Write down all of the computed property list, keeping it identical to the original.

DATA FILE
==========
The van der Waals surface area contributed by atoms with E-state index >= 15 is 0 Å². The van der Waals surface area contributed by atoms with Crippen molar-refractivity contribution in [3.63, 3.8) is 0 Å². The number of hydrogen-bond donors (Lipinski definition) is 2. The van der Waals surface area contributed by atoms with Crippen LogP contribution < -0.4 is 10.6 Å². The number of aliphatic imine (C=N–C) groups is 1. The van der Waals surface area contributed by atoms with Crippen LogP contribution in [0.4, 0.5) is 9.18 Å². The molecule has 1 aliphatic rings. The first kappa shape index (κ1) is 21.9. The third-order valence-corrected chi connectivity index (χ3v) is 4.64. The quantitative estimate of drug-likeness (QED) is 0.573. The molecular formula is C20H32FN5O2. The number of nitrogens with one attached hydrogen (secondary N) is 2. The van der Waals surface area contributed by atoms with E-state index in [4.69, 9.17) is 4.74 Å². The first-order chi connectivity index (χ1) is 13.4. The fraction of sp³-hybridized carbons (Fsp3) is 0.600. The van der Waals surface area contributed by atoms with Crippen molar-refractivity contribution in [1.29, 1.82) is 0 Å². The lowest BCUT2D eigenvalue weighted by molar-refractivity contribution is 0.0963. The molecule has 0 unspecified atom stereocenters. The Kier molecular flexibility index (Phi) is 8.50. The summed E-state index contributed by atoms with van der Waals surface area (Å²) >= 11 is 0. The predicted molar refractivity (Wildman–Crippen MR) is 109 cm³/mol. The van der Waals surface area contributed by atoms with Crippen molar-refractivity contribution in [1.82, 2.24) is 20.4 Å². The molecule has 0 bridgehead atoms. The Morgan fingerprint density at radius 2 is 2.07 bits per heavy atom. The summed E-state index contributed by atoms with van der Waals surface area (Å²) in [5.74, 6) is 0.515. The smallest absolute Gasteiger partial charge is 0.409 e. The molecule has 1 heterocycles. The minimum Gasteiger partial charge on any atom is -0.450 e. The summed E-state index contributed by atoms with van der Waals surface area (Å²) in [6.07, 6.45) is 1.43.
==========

The van der Waals surface area contributed by atoms with E-state index >= 15 is 0 Å². The van der Waals surface area contributed by atoms with Crippen molar-refractivity contribution in [3.63, 3.8) is 0 Å². The number of hydrogen-bond donors (Lipinski definition) is 2. The van der Waals surface area contributed by atoms with Crippen LogP contribution < -0.4 is 10.6 Å². The number of aliphatic imine (C=N–C) groups is 1. The van der Waals surface area contributed by atoms with Crippen LogP contribution in [0.4, 0.5) is 9.18 Å². The molecule has 1 aliphatic rings. The first kappa shape index (κ1) is 21.9. The third-order valence-corrected chi connectivity index (χ3v) is 4.64. The quantitative estimate of drug-likeness (QED) is 0.573. The molecular formula is C20H32FN5O2. The number of nitrogens with one attached hydrogen (secondary N) is 2. The van der Waals surface area contributed by atoms with E-state index in [4.69, 9.17) is 4.74 Å². The first-order chi connectivity index (χ1) is 13.4. The fraction of sp³-hybridized carbons (Fsp3) is 0.600. The van der Waals surface area contributed by atoms with Crippen molar-refractivity contribution in [1.29, 1.82) is 0 Å². The lowest BCUT2D eigenvalue weighted by molar-refractivity contribution is 0.0963. The molecule has 0 unspecified atom stereocenters. The Kier molecular flexibility index (Phi) is 8.50. The summed E-state index contributed by atoms with van der Waals surface area (Å²) >= 11 is 0. The predicted molar refractivity (Wildman–Crippen MR) is 109 cm³/mol. The van der Waals surface area contributed by atoms with Crippen molar-refractivity contribution in [1.82, 2.24) is 20.4 Å². The molecule has 0 bridgehead atoms. The Morgan fingerprint density at radius 2 is 2.07 bits per heavy atom. The summed E-state index contributed by atoms with van der Waals surface area (Å²) in [5.74, 6) is 0.515. The smallest absolute Gasteiger partial charge is 0.409 e. The molecule has 1 heterocycles. The minimum Gasteiger partial charge on any atom is -0.450 e. The summed E-state index contributed by atoms with van der Waals surface area (Å²) in [6.07, 6.45) is 1.43.